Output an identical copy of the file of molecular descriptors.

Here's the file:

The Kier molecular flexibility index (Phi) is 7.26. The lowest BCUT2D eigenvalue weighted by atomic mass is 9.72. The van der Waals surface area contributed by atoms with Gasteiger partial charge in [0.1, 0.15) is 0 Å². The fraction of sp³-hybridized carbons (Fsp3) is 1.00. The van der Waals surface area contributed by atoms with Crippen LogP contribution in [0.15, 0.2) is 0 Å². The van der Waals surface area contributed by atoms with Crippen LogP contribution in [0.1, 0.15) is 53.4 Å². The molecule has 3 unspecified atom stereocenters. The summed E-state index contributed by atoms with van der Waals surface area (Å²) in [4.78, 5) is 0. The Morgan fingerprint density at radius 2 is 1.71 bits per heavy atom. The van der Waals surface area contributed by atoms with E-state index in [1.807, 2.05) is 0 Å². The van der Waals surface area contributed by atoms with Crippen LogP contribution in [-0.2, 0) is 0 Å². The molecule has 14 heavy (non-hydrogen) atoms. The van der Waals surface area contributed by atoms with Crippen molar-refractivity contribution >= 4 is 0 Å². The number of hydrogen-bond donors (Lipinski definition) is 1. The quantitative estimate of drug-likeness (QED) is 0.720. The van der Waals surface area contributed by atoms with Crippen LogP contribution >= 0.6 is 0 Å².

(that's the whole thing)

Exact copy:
The Kier molecular flexibility index (Phi) is 7.26. The lowest BCUT2D eigenvalue weighted by atomic mass is 9.72. The van der Waals surface area contributed by atoms with Gasteiger partial charge in [0.1, 0.15) is 0 Å². The fraction of sp³-hybridized carbons (Fsp3) is 1.00. The van der Waals surface area contributed by atoms with Crippen LogP contribution in [0.15, 0.2) is 0 Å². The van der Waals surface area contributed by atoms with Crippen LogP contribution in [0.1, 0.15) is 53.4 Å². The molecule has 3 unspecified atom stereocenters. The summed E-state index contributed by atoms with van der Waals surface area (Å²) in [4.78, 5) is 0. The Morgan fingerprint density at radius 2 is 1.71 bits per heavy atom. The van der Waals surface area contributed by atoms with E-state index in [1.807, 2.05) is 0 Å². The van der Waals surface area contributed by atoms with Crippen LogP contribution in [-0.2, 0) is 0 Å². The molecule has 14 heavy (non-hydrogen) atoms. The van der Waals surface area contributed by atoms with Crippen molar-refractivity contribution >= 4 is 0 Å². The number of hydrogen-bond donors (Lipinski definition) is 1. The quantitative estimate of drug-likeness (QED) is 0.720. The van der Waals surface area contributed by atoms with Crippen LogP contribution >= 0.6 is 0 Å².